Attorneys Call the Ruling “Out of Step” With Other Federal Courts and the Rest of the Country
June 28, 2013
FOR IMMEDIATE RELEASE
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LINCOLN, Neb. – On Friday, June 28, a divided panel of the Eighth Circuit issued a decision in a case brought by the ACLU, upholding a 2010 Fremont City Ordinance that opponents argued was an unfair and discriminatory effort to prevent persons thought to be undocumented immigrants from renting homes in the 25,000-person town of Fremont. The three-judge panel issued three separate opinions, including a strong dissenting opinion by Judge Myron Bright.
Statement from Jennifer Chang Newell, Attorney for the ACLU Immigrants’ Rights Project
The court majority failed to recognize that Fremont’s attempt to exclude undocumented immigrants from the City’s borders is not only un-American, it’s unconstitutional. Judge Bright got it right when he said that the Ordinance violates our Constitution because it “seeks to make life so difficult for undocumented persons that they are forced to retreat.” While the rest of the country moves forward to reform our immigration system to recognize the contributions of these hard-working immigrants, Fremont is taking us backwards with a policy of discrimination and exclusion.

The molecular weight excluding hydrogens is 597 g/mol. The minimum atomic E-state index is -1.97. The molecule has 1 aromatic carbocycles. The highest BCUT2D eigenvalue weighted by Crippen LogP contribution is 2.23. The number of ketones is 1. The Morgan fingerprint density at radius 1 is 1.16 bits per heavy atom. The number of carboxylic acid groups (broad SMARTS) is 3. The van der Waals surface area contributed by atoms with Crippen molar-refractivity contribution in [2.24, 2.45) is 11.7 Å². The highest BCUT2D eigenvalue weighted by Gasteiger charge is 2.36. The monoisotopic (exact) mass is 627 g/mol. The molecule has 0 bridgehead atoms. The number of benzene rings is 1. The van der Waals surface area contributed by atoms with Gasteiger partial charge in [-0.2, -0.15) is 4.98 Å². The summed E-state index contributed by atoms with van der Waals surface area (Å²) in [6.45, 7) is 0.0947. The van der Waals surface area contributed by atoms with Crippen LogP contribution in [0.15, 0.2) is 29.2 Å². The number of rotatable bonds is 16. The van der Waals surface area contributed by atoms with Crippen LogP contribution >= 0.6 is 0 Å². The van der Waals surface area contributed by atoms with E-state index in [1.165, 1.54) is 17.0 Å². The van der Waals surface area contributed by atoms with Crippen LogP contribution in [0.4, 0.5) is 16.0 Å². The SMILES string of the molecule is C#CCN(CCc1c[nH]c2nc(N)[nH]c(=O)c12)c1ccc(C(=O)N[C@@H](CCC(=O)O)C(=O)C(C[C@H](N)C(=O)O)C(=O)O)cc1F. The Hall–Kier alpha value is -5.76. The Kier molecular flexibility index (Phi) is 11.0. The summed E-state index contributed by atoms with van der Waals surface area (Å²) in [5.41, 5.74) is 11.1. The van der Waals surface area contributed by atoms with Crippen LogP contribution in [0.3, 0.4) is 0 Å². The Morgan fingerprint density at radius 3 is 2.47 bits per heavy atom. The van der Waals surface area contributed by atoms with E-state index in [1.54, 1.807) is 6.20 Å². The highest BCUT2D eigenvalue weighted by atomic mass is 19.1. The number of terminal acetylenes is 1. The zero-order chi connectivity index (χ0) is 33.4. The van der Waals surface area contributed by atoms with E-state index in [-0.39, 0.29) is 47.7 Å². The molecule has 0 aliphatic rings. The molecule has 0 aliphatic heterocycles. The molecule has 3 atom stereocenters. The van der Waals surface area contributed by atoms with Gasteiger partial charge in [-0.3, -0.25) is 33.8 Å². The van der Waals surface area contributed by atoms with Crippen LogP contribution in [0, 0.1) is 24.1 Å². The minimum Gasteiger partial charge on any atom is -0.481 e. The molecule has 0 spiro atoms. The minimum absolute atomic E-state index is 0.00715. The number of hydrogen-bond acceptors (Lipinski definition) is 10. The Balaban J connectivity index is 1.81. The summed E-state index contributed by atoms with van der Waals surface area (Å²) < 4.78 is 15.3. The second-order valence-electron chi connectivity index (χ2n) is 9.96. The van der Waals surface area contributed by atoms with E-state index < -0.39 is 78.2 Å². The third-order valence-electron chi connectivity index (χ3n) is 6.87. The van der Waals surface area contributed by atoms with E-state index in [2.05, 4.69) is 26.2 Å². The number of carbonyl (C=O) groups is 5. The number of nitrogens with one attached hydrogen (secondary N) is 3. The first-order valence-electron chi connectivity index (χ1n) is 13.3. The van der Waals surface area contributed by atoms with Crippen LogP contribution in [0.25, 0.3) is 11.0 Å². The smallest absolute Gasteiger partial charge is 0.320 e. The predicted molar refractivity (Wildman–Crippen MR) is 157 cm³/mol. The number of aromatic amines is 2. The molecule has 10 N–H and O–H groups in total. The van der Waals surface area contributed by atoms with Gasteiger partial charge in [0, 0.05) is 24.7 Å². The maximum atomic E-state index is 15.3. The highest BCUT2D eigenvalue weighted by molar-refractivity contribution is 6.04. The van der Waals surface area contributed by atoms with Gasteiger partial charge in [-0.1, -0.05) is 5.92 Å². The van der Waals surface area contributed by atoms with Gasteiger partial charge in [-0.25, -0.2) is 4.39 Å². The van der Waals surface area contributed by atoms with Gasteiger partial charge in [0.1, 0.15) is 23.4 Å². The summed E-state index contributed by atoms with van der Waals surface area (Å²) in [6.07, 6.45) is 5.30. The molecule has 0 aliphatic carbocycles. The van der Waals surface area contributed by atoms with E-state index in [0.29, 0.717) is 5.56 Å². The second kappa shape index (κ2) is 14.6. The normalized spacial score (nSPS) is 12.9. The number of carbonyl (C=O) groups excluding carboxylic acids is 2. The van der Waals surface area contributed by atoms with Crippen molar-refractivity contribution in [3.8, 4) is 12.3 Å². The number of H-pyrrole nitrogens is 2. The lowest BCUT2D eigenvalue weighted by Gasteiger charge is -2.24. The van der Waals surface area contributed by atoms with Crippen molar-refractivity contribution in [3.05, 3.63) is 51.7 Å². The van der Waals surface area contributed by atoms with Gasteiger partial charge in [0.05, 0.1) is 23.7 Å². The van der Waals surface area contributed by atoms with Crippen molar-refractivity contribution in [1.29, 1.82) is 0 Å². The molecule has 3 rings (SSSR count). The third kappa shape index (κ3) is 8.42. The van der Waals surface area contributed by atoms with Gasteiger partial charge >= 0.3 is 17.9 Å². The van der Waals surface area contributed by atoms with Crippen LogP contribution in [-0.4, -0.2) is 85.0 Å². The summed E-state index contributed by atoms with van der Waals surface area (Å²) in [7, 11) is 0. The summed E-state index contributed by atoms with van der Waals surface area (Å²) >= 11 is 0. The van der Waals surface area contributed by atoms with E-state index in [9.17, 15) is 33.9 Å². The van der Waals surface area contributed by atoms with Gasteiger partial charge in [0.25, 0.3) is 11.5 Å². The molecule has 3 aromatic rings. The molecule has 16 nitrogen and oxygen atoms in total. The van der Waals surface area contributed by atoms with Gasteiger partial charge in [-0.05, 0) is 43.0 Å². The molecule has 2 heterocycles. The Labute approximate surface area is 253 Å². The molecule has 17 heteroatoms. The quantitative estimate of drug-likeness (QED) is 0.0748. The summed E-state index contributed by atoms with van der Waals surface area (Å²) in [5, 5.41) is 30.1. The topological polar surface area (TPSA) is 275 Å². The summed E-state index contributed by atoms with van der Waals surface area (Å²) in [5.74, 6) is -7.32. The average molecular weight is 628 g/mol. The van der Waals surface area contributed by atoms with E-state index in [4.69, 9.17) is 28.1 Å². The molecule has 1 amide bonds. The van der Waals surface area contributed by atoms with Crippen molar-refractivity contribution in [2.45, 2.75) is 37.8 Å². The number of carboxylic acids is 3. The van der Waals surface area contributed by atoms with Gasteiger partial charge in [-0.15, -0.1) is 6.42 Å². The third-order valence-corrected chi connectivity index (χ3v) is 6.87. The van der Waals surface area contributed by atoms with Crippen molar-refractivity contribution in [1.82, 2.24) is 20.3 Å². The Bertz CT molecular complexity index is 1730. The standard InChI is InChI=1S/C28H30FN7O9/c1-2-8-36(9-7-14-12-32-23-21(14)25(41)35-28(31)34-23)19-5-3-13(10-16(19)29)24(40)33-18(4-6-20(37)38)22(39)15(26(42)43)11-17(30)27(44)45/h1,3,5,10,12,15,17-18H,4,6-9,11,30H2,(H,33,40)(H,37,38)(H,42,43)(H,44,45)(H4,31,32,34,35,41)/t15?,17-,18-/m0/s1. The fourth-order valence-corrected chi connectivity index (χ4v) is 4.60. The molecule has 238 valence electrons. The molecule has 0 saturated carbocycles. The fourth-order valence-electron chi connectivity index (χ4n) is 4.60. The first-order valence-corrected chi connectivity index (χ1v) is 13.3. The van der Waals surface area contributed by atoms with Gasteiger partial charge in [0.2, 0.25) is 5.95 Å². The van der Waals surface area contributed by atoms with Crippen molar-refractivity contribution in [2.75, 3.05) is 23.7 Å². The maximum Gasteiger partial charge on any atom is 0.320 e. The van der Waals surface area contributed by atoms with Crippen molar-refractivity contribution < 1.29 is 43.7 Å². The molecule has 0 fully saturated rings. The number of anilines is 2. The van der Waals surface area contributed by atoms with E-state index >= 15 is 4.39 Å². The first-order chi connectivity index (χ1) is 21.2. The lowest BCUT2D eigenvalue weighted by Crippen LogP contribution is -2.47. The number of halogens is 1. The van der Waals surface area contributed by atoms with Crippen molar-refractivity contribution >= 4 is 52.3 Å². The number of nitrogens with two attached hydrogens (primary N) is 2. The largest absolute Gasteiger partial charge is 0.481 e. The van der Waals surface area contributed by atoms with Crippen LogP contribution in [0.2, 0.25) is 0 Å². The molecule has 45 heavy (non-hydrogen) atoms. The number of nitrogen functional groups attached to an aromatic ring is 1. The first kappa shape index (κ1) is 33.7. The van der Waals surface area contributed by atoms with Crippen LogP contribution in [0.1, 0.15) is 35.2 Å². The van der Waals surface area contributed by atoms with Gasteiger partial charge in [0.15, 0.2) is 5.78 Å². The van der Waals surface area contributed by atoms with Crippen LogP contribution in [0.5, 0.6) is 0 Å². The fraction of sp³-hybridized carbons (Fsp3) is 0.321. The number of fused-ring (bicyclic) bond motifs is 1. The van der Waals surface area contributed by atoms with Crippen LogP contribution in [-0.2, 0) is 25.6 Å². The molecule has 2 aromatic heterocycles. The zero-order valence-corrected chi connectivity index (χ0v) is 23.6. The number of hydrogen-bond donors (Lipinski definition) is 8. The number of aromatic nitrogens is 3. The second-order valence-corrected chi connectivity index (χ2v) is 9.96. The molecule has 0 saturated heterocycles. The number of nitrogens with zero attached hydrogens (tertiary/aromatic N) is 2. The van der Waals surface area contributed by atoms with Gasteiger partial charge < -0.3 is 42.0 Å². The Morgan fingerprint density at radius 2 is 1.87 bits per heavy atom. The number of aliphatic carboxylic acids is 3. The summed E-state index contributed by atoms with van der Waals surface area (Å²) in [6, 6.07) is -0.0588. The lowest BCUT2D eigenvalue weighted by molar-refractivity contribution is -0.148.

Statement from Amy Miller, Legal Director for ACLU of Nebraska
The court today stepped far afield from the other federal decisions on similar issues. We will begin to talk with our clients and evaluate our options moving forward. Judge Bright’s dissent makes clear what the real impact of this ordinance will be on the people of Fremont: a climate of fear, of exclusion and distrust. These are not Nebraska values. It is a sad day for those who trust in Nebraska’s motto of “equality before the law.”
Attorneys on the case, Martinez v. Fremont, include Newell and Esha Bhandari of the ACLU Immigrants’ Rights Project; Miller of ACLU of Nebraska; Nebraska trial counsel Alan Peterson of Lincoln; and Terry Wittler and Michelle Sitorius of Cline Williams.
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